About Blog Title...

As a child, it was one of my greatest delights to visit my grandparents in the spring when the whip-poor-wills began to call. Grandma and Grandpa lived in a remote valley of the Ozark Mountains where there were trees a plenty, and, seemingly, a whip-poor-will, or two, in each one.
My grandmother insisted that a whip-poor-will's call was not "whip-poor-will," but instead, "chip-butter-white-oak." I would listen really hard trying to hear it exactly as she said it was, but all I could hear was "whip-poor-will, whip-poor-will,..." But, I never let on to her.
I remember my grandpa watching and listening, with an amused look on his face, to one of these listening sessions. Shortly after that he began to call me, just for fun, "Chip Butter." It is a name I am proud to wear for I still love to hear that long, lonesome call on a warm summer's eve. And, sometimes, when I listen really, really hard, it seems I can hear quite clearly, "chip-butter-white-oak, chip-butter-white-oak..."


Thursday, July 2, 2015

"The love of gardening...

...is a seed once sown that never dies."
                                                 ~Gertrude Jekyll
                                     




Some plants just kind of grow wherever they please.  I think I like them best.  Now, I would argue that these lovely stalks of woolly mullein (there are more) certainly do add a pleasing element to an otherwise rather ordinary country lane.

Henry David Thoreau once wrote, "Gardening is civil and social, but it wants the vigor and freedom of the forest and the outlaws."  So, as I see it, the woolly mullein is a bit of an outlaw, wanting "vigor and freedom of the forest."  In that is part of its beauty, I think.








A gardener is a caretaker for sure. Many hours of these long days of summer are spent caring for the farm and gardens.  But, it is something I enjoy doing, and often find myself thinking of my grandmothers who helped to work the land too.

I love the image of a woman who would strap a young child onto the back of a horse or a mule and then take up the lines made of leather, or the wooden handles of a plow, to work the fields.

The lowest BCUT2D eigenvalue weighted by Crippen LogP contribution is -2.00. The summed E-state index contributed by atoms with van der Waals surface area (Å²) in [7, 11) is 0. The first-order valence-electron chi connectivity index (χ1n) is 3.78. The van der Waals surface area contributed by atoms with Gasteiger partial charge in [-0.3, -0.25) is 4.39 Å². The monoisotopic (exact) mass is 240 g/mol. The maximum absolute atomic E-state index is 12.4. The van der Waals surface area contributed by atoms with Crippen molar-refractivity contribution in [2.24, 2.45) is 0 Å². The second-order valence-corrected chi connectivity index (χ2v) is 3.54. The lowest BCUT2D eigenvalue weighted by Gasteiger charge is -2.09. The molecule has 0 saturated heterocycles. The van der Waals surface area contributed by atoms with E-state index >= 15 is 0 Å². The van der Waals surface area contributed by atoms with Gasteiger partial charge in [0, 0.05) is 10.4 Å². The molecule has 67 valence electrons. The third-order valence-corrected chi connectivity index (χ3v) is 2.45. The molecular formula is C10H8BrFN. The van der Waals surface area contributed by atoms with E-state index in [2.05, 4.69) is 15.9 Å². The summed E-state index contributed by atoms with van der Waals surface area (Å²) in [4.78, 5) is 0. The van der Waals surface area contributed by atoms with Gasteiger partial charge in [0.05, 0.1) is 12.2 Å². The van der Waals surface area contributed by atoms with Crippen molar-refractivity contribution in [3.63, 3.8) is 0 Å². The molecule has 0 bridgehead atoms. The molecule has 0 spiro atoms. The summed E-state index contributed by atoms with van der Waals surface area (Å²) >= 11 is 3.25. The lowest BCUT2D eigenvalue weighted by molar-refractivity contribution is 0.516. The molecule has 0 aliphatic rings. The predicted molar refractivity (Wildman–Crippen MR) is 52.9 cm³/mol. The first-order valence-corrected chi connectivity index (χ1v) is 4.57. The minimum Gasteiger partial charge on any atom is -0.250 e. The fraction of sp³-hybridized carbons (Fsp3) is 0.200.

And, no, I don't think it was a bad thing for the child either, for "A garden is a grand teacher.  It teaches patience and careful watchfulness; it teaches industry and thrift; above all it teaches entire trust."  (Gertrude Jekyll)





















12 comments:

  1. I think everyone should get their hands in the dirt. It is the connection to the past and to the present.
    Lovely post!

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  2. There is something kind of thought provoking to see nature running a bit rampant and wild with no disregard for what we humans want to control! I think all gardens should have an area where they can be their nature "wild child" self. And what a great lesson gardening can be, not just for children, but adults alike, to accomplish something so basic as to provide food. I'm always encouraging city folks to have a small bed of veggies. They often are amazed at how easy it really is and how rewarding. When winter hits, I will gaze in wonder at my many jars of canned vegetables, knowing I work hard and will always have something good to eat.

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  3. Very lovely post. I always agree with the quotes of Gertrude J. and would add that gardeners have great faith and always the belief that "next year, it will be even better!"

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  4. Your little garden is so pretty! I love all the vintage pieces too! They add so much interest to things.

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  5. Every thing is so pretty. You must work out there everyday for everything to be so green, flowers in full bloom . I like working in the yard too, but your garden and yards are just perfection

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  6. I love your philosophy and quotes about gardening and so agree! Lovely photos. Your garden area is so beautiful!

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  7. I love your philosophy and quotes about gardening and so agree! Lovely photos. Your garden area is so beautiful!

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  8. I love your country lane photo! I love the quotes and your outlook on gardening! All of your photos are so lovely!

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  9. I love your country lane photo! I love the quotes and your outlook on gardening! All of your photos are so lovely!

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  10. A lovely blog you have here, Chip Butter. I don't know that I've ever heard a whip-poor-will sing, but I do know that I love your name. Happy gardening/farming and happy new moon tonight.

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  11. Hello Miss "Chip" :-)
    I thoroughly enjoyed my visit in your wonderful garden today!!!!
    Many Blessings and warmth, Linnie

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